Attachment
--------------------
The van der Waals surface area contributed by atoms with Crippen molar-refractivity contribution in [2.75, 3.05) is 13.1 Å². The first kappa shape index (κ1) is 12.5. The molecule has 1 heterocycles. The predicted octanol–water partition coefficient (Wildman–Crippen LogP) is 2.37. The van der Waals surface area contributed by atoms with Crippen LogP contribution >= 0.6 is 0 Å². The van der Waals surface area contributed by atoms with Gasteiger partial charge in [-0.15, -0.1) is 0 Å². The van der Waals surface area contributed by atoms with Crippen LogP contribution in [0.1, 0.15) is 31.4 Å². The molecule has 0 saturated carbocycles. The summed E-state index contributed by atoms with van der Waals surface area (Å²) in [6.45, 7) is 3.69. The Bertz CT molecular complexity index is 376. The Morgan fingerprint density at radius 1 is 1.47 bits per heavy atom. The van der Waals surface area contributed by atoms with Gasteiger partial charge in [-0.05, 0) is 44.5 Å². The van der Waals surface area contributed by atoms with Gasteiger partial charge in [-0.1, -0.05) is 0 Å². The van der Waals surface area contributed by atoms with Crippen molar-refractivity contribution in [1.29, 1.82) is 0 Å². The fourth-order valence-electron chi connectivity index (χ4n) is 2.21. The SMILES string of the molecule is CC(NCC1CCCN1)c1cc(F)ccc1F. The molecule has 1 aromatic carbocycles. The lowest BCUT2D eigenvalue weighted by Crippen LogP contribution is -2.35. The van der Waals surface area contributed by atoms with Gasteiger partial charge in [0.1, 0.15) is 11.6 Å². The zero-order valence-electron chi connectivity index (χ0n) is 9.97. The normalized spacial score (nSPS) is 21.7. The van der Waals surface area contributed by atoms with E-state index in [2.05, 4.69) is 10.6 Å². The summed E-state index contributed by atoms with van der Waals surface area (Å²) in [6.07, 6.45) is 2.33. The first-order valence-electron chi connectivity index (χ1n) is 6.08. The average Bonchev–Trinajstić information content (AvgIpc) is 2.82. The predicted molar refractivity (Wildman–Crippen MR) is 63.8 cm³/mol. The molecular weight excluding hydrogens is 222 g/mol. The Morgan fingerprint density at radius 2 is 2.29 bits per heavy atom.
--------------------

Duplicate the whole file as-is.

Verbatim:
The van der Waals surface area contributed by atoms with Crippen molar-refractivity contribution in [2.75, 3.05) is 13.1 Å². The first kappa shape index (κ1) is 12.5. The molecule has 1 heterocycles. The predicted octanol–water partition coefficient (Wildman–Crippen LogP) is 2.37. The van der Waals surface area contributed by atoms with Crippen LogP contribution >= 0.6 is 0 Å². The van der Waals surface area contributed by atoms with Gasteiger partial charge in [-0.15, -0.1) is 0 Å². The van der Waals surface area contributed by atoms with Crippen LogP contribution in [0.1, 0.15) is 31.4 Å². The molecule has 0 saturated carbocycles. The summed E-state index contributed by atoms with van der Waals surface area (Å²) in [6.45, 7) is 3.69. The Bertz CT molecular complexity index is 376. The Morgan fingerprint density at radius 1 is 1.47 bits per heavy atom. The van der Waals surface area contributed by atoms with Gasteiger partial charge in [-0.05, 0) is 44.5 Å². The van der Waals surface area contributed by atoms with Gasteiger partial charge in [-0.1, -0.05) is 0 Å². The van der Waals surface area contributed by atoms with Crippen molar-refractivity contribution in [1.29, 1.82) is 0 Å². The fourth-order valence-electron chi connectivity index (χ4n) is 2.21. The SMILES string of the molecule is CC(NCC1CCCN1)c1cc(F)ccc1F. The molecule has 1 aromatic carbocycles. The lowest BCUT2D eigenvalue weighted by Crippen LogP contribution is -2.35. The van der Waals surface area contributed by atoms with Gasteiger partial charge in [0.1, 0.15) is 11.6 Å². The zero-order valence-electron chi connectivity index (χ0n) is 9.97. The normalized spacial score (nSPS) is 21.7. The van der Waals surface area contributed by atoms with E-state index in [2.05, 4.69) is 10.6 Å². The summed E-state index contributed by atoms with van der Waals surface area (Å²) in [6.07, 6.45) is 2.33. The first-order valence-electron chi connectivity index (χ1n) is 6.08. The average Bonchev–Trinajstić information content (AvgIpc) is 2.82. The predicted molar refractivity (Wildman–Crippen MR) is 63.8 cm³/mol. The molecular weight excluding hydrogens is 222 g/mol. The Morgan fingerprint density at radius 2 is 2.29 bits per heavy atom.